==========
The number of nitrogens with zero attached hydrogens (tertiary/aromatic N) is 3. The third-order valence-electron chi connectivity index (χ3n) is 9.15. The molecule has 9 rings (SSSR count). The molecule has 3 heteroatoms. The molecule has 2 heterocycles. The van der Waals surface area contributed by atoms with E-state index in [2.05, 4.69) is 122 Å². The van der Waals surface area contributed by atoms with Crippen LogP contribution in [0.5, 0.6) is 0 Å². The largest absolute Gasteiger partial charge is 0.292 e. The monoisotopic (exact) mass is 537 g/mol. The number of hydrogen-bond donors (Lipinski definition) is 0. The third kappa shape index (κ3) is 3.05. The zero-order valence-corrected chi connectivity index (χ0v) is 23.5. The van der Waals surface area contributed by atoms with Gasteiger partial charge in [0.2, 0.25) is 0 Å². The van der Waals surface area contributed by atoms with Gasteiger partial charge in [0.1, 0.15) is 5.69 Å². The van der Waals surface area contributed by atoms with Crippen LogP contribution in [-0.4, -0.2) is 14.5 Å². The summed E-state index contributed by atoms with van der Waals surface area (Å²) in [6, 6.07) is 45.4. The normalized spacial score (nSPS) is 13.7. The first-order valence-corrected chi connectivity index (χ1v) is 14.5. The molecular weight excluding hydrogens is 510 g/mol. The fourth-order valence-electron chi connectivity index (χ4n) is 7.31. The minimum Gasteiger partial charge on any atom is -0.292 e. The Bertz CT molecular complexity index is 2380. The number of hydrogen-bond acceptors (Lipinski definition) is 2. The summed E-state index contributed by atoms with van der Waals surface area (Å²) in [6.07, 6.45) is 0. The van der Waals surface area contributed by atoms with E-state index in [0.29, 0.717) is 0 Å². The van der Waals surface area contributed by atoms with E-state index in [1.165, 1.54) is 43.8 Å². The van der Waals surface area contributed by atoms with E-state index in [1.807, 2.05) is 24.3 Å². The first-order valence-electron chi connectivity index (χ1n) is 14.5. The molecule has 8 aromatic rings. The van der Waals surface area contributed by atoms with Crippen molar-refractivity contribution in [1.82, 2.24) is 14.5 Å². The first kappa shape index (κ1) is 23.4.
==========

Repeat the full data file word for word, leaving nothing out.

The number of nitrogens with zero attached hydrogens (tertiary/aromatic N) is 3. The third-order valence-electron chi connectivity index (χ3n) is 9.15. The molecule has 9 rings (SSSR count). The molecule has 3 heteroatoms. The molecule has 2 heterocycles. The van der Waals surface area contributed by atoms with E-state index in [2.05, 4.69) is 122 Å². The van der Waals surface area contributed by atoms with Crippen LogP contribution in [0.5, 0.6) is 0 Å². The largest absolute Gasteiger partial charge is 0.292 e. The monoisotopic (exact) mass is 537 g/mol. The number of hydrogen-bond donors (Lipinski definition) is 0. The third kappa shape index (κ3) is 3.05. The zero-order valence-corrected chi connectivity index (χ0v) is 23.5. The van der Waals surface area contributed by atoms with Gasteiger partial charge in [0.2, 0.25) is 0 Å². The van der Waals surface area contributed by atoms with Gasteiger partial charge in [0.1, 0.15) is 5.69 Å². The van der Waals surface area contributed by atoms with Crippen LogP contribution in [-0.4, -0.2) is 14.5 Å². The summed E-state index contributed by atoms with van der Waals surface area (Å²) in [6, 6.07) is 45.4. The normalized spacial score (nSPS) is 13.7. The first-order valence-corrected chi connectivity index (χ1v) is 14.5. The molecular weight excluding hydrogens is 510 g/mol. The fourth-order valence-electron chi connectivity index (χ4n) is 7.31. The minimum Gasteiger partial charge on any atom is -0.292 e. The Bertz CT molecular complexity index is 2380. The number of hydrogen-bond acceptors (Lipinski definition) is 2. The summed E-state index contributed by atoms with van der Waals surface area (Å²) in [6.07, 6.45) is 0. The van der Waals surface area contributed by atoms with E-state index in [0.29, 0.717) is 0 Å². The van der Waals surface area contributed by atoms with E-state index in [1.165, 1.54) is 43.8 Å². The van der Waals surface area contributed by atoms with E-state index in [1.807, 2.05) is 24.3 Å². The first-order valence-electron chi connectivity index (χ1n) is 14.5. The molecule has 8 aromatic rings. The van der Waals surface area contributed by atoms with Crippen molar-refractivity contribution in [1.82, 2.24) is 14.5 Å². The first kappa shape index (κ1) is 23.4.